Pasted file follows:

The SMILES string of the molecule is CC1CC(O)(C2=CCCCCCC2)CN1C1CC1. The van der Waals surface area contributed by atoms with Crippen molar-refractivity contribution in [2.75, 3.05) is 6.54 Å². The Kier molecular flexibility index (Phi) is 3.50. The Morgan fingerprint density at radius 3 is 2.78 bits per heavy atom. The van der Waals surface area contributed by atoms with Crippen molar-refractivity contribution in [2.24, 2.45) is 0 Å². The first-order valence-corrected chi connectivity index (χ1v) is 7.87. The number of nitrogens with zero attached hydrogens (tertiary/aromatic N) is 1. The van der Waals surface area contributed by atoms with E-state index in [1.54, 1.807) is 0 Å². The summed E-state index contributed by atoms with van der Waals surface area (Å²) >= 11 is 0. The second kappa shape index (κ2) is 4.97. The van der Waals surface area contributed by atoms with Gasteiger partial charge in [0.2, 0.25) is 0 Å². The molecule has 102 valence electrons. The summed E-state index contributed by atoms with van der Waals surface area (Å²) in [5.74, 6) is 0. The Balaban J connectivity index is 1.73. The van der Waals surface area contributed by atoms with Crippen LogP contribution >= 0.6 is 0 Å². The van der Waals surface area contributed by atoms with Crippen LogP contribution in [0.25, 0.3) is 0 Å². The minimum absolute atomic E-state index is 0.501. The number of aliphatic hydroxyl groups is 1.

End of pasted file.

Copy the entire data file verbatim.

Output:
The SMILES string of the molecule is CC1CC(O)(C2=CCCCCCC2)CN1C1CC1. The van der Waals surface area contributed by atoms with Crippen molar-refractivity contribution in [2.75, 3.05) is 6.54 Å². The Kier molecular flexibility index (Phi) is 3.50. The Morgan fingerprint density at radius 3 is 2.78 bits per heavy atom. The van der Waals surface area contributed by atoms with Crippen molar-refractivity contribution in [2.24, 2.45) is 0 Å². The first-order valence-corrected chi connectivity index (χ1v) is 7.87. The number of nitrogens with zero attached hydrogens (tertiary/aromatic N) is 1. The van der Waals surface area contributed by atoms with E-state index in [1.54, 1.807) is 0 Å². The summed E-state index contributed by atoms with van der Waals surface area (Å²) >= 11 is 0. The second kappa shape index (κ2) is 4.97. The van der Waals surface area contributed by atoms with Gasteiger partial charge in [0.2, 0.25) is 0 Å². The molecule has 102 valence electrons. The summed E-state index contributed by atoms with van der Waals surface area (Å²) in [5.74, 6) is 0. The Balaban J connectivity index is 1.73. The van der Waals surface area contributed by atoms with Crippen LogP contribution >= 0.6 is 0 Å². The van der Waals surface area contributed by atoms with Crippen LogP contribution in [0.25, 0.3) is 0 Å². The minimum absolute atomic E-state index is 0.501. The number of aliphatic hydroxyl groups is 1.